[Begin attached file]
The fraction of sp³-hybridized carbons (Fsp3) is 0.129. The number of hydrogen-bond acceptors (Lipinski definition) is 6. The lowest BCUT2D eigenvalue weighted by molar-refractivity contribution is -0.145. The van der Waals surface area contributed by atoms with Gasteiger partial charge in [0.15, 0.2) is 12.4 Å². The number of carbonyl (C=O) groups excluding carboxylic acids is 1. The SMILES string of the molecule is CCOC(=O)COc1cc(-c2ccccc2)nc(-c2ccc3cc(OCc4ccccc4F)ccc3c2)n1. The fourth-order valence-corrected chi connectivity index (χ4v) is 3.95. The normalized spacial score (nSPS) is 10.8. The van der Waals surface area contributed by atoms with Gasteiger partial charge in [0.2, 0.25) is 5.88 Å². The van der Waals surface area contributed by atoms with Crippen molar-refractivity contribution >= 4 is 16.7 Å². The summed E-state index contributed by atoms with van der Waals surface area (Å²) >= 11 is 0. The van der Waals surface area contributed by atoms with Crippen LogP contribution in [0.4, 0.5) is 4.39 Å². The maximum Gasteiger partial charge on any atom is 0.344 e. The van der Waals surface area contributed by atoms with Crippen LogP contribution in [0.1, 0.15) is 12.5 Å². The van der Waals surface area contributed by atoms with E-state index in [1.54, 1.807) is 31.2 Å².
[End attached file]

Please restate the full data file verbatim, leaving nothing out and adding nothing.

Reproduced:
The fraction of sp³-hybridized carbons (Fsp3) is 0.129. The number of hydrogen-bond acceptors (Lipinski definition) is 6. The lowest BCUT2D eigenvalue weighted by molar-refractivity contribution is -0.145. The van der Waals surface area contributed by atoms with Gasteiger partial charge in [0.15, 0.2) is 12.4 Å². The number of carbonyl (C=O) groups excluding carboxylic acids is 1. The SMILES string of the molecule is CCOC(=O)COc1cc(-c2ccccc2)nc(-c2ccc3cc(OCc4ccccc4F)ccc3c2)n1. The fourth-order valence-corrected chi connectivity index (χ4v) is 3.95. The normalized spacial score (nSPS) is 10.8. The van der Waals surface area contributed by atoms with Gasteiger partial charge in [0.2, 0.25) is 5.88 Å². The van der Waals surface area contributed by atoms with Crippen molar-refractivity contribution >= 4 is 16.7 Å². The summed E-state index contributed by atoms with van der Waals surface area (Å²) >= 11 is 0. The van der Waals surface area contributed by atoms with Crippen LogP contribution in [0.4, 0.5) is 4.39 Å². The maximum Gasteiger partial charge on any atom is 0.344 e. The van der Waals surface area contributed by atoms with Crippen LogP contribution in [0.1, 0.15) is 12.5 Å². The van der Waals surface area contributed by atoms with E-state index in [1.54, 1.807) is 31.2 Å².